Victims should inform the harasser that their conduct is unwelcome and insist that it stops void of danger.
Del Taco violated federal law by subjecting a female employee to sexual harassment and by firing her for her complaint, the U.S. Equal Employment Opportunity Commission (EEOC) charged in a lawsuit. The lawsuit had been filed in U.S. District Court for the District of Arizona, alleging that an assistant manager at the Del Taco location in Glendale sexually harassed a female employee by fondling himself in her presence, grabbing her buttocks, and attempting to grab her breasts. The EEOC alleges that after she complained to her managers, she was suspended and then fired in retaliation for her complaint. This alleged conduct violated Title VII of the Civil Rights Act of 1964 and the Civil Rights Act of 1991, which prohibit employment discrimination based on sex, race, color, religion, or national origin, as well as retaliation. The EEOC filed suit after first attempting to reach a pre-litigation settlement through its conciliation process. The lawsuit sought compensatory and punitive damages for victim as well as appropriate injunctive relief to prevent any further sex-discriminatory practices. Victims who are concerned about sexual harassment at their place or work or other venue should contact Glendale sexual harassment lawyers to determine options to job security and harm relief.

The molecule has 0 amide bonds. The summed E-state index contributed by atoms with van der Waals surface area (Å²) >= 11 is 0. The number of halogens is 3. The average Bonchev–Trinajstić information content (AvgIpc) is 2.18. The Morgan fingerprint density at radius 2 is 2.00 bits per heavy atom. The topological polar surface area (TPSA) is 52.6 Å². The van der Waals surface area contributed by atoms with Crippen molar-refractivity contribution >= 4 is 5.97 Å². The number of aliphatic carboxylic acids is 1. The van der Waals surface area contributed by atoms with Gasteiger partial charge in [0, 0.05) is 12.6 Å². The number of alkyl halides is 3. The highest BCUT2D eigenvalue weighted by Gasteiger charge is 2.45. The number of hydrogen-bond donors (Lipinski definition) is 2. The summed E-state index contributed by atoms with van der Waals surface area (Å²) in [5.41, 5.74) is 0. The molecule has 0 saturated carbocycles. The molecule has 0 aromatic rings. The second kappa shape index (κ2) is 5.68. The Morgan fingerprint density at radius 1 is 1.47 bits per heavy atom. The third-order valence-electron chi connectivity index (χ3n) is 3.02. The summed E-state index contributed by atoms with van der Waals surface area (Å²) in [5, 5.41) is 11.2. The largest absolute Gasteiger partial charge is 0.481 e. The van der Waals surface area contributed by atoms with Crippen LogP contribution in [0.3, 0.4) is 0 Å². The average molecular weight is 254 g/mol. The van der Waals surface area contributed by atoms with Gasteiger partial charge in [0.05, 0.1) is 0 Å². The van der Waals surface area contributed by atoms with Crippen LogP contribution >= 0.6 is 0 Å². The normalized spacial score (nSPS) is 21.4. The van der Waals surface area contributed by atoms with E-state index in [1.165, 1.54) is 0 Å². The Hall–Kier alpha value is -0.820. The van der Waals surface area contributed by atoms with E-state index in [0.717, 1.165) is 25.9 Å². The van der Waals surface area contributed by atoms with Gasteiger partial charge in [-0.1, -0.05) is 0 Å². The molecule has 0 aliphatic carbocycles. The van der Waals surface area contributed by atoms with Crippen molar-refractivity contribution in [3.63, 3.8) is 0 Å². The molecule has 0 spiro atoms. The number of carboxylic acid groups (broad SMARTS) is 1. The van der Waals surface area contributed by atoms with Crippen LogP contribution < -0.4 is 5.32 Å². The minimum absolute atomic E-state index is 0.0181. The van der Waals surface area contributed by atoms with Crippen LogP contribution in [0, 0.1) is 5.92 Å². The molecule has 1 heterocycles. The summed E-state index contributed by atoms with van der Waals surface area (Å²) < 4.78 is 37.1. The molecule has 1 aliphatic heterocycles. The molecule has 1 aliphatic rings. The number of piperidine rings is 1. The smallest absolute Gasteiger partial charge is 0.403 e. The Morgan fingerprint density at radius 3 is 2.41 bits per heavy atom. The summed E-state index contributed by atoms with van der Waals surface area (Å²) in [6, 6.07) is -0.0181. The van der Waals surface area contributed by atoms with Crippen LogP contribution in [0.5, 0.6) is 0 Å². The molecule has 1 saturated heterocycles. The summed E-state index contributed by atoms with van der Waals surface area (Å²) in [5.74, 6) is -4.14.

Employees have rights to file claims when workplace sexual harassment causes them harms. When a sexual harassment victim files a claim with the EEOC, they sign a statement asserting that their workplace violated federal workplace discrimination laws. It’s a charge requesting the EEOC take remedial action. This action is the first step toward formal litigation and consultation with an Arizona sexual harassment attorney is beneficial as this point.
Experienced lawyers guide legal actions when the work-related incident is one of a civil nature that can be more easily remedied then that of a criminal nature as sexual assault, where unwanted sexual contact using force, coercion, or incapacitation occurs is a criminal offense.
Identify sexual harassment
- Uninvited physical contact.
- Sexual assault.
- Displaying sexually explicit media, or objects.
- Intimidation through rude remarks that are gender-related.
- Offering promotions, special treatment, or limiting advancement and threatening termination based on requests and submission of sexual favors.
- Understated flirting, or sexually suggestive conversation.
Victims should inform the harasser that their conduct is unwelcome and insist that it stops void of danger. They should use any employer complaint mechanism, or grievance system available, including complaining to the Equal Employment Opportunity Commission (EEOC). Positive settlement awards may be the result of strong cases presented by experienced sexual harassment lawyers.
Employees in Arizona are also protected against workplace discrimination through the Arizona Civil Rights Act. Employers are prohibited against discriminating against employees and job applicants on the basis of race, color, national origin, religion, gender, age, disability, veteran status, family medical leave, and pregnancy (ARS 41-1463). Employers are also prohibited from retaliating against employees engaged in protected activities, including filing EEOC complaints, participating in an investigation, or participating in a discrimination lawsuit.
Prevention by employers is the best tool to eliminate sexual harassment in the workplace, through clear communication to employees that sexual harassment will not be tolerated, keeping in mind that leadership and workplace culture have a positive impact on the reduction of sexual harassment. Victims of sexual harassment have legal options and sexual harassment attorneys can help victims after they report the abuse through the proper channels at their place of employment.